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A coal train rolls out of Gillette in 2016. 

CASPER, Wyo. (AP) — Wyoming coal production has fallen dramatically as the coronavirus exacerbates a long-term trend of diminishing demand for the fossil fuel to generate electricity.

Wyoming's 16 coal mines produced 34% less coal in April, May and June compared with the same period in 2019, according to U.S. Energy Information Administration preliminary data.

As it is, coal production in the U.S. including Wyoming's Powder River Basin, the nation's top coal-producing region, has fallen steadily for over a decade because of competition from renewable energy and inexpensive natural gas.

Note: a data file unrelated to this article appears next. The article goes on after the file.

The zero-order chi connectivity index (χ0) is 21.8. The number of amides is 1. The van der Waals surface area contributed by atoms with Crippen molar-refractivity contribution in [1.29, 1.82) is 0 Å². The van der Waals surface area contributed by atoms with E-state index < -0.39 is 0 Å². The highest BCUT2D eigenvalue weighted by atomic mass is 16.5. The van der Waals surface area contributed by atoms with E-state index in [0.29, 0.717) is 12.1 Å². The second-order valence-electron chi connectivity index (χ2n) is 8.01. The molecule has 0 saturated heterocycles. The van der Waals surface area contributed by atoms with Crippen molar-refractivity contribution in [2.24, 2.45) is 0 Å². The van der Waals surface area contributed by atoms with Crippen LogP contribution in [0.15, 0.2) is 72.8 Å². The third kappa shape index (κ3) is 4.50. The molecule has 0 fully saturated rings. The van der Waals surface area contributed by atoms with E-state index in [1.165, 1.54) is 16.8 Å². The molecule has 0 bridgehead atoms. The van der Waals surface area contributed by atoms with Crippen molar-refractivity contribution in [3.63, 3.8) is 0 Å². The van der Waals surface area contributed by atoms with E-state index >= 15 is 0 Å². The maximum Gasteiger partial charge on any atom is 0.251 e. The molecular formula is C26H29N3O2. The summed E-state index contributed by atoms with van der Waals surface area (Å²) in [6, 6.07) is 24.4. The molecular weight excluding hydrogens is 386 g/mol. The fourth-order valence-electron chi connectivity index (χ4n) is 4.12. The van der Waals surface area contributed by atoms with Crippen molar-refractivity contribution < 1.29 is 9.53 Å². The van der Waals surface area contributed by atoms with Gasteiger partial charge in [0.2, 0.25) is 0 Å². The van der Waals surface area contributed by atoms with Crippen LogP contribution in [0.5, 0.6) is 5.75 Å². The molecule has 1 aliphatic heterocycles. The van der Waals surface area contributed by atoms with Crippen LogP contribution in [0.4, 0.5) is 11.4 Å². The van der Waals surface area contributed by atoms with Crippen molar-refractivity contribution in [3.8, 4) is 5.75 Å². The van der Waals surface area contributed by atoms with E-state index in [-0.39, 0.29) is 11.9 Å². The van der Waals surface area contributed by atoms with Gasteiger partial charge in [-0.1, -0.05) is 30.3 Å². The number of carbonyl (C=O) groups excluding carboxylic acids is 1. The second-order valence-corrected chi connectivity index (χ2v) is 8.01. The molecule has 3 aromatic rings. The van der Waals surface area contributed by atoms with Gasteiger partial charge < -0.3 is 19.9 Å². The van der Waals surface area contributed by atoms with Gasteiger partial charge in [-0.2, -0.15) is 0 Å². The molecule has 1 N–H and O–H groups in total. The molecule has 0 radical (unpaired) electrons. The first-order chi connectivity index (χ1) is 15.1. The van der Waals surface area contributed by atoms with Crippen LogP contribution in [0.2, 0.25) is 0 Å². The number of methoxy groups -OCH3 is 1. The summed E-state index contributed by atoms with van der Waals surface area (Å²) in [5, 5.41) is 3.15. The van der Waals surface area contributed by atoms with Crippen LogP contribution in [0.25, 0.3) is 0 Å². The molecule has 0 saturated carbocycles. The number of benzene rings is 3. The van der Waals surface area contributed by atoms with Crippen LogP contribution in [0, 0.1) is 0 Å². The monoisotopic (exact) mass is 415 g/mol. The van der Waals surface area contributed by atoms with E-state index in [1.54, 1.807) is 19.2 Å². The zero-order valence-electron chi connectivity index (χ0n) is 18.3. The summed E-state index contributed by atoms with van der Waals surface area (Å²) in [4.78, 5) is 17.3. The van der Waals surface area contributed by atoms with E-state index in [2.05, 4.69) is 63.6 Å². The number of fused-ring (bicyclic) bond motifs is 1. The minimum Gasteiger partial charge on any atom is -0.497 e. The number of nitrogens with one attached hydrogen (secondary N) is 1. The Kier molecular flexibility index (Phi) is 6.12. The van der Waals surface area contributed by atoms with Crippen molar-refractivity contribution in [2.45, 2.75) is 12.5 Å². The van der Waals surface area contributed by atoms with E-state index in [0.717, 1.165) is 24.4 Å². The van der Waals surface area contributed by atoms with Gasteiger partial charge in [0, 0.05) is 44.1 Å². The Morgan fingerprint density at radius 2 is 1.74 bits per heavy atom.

Last year, wind farms, solar power and other renewables surpassed coal's share of U.S. power generation for the first time since the 19th century.

Powder River Basin coal production in 2019 fell to 267 million tons (242 metric tons), down from 400 million tons (363 metric tons) in 2008 for the lowest volumes since 1975, the Casper Star-Tribune reported.

The coronavirus has further sapped demand for coal. More people working from home and public health orders closing bars, restaurants, movie theaters and other public places have meant less electricity use, prompting utilities to order less coal to burn.

Coal mining companies across Wyoming have laid off or furloughed over 500 employees since the coronavirus pandemic took hold in the U.S. in March.

The coal industry's troubles have far-reaching effects. The coal-shipping business has been hard hit, with BNSF Railway laying off 130 workers earlier this year.

An estimated 1 in 10 jobs in the Powder River Basin depend on coal.